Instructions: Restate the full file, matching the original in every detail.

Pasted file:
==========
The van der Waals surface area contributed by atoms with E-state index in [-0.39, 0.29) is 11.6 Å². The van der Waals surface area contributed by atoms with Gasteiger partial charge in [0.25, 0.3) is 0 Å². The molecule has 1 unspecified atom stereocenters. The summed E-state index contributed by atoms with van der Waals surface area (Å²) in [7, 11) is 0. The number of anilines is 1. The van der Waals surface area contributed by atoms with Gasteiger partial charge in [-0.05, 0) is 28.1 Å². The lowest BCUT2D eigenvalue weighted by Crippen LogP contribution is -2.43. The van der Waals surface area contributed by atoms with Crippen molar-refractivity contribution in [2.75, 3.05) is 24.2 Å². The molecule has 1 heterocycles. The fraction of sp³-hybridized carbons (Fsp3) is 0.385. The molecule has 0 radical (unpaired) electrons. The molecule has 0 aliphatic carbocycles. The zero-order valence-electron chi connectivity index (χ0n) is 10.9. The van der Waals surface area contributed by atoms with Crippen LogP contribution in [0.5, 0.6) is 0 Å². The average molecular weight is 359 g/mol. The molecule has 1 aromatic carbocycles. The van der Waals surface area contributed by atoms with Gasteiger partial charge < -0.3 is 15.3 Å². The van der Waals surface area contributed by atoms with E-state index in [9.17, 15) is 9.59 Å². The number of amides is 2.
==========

The van der Waals surface area contributed by atoms with E-state index in [-0.39, 0.29) is 11.6 Å². The van der Waals surface area contributed by atoms with Gasteiger partial charge in [0.25, 0.3) is 0 Å². The molecule has 1 unspecified atom stereocenters. The summed E-state index contributed by atoms with van der Waals surface area (Å²) in [7, 11) is 0. The number of anilines is 1. The van der Waals surface area contributed by atoms with Gasteiger partial charge in [-0.05, 0) is 28.1 Å². The lowest BCUT2D eigenvalue weighted by Crippen LogP contribution is -2.43. The van der Waals surface area contributed by atoms with Crippen molar-refractivity contribution in [2.75, 3.05) is 24.2 Å². The molecule has 1 heterocycles. The fraction of sp³-hybridized carbons (Fsp3) is 0.385. The molecule has 0 radical (unpaired) electrons. The molecule has 0 aliphatic carbocycles. The zero-order valence-electron chi connectivity index (χ0n) is 10.9. The van der Waals surface area contributed by atoms with Crippen LogP contribution in [0.5, 0.6) is 0 Å². The average molecular weight is 359 g/mol. The molecule has 1 aromatic carbocycles. The van der Waals surface area contributed by atoms with Gasteiger partial charge < -0.3 is 15.3 Å². The van der Waals surface area contributed by atoms with E-state index in [9.17, 15) is 9.59 Å². The number of amides is 2.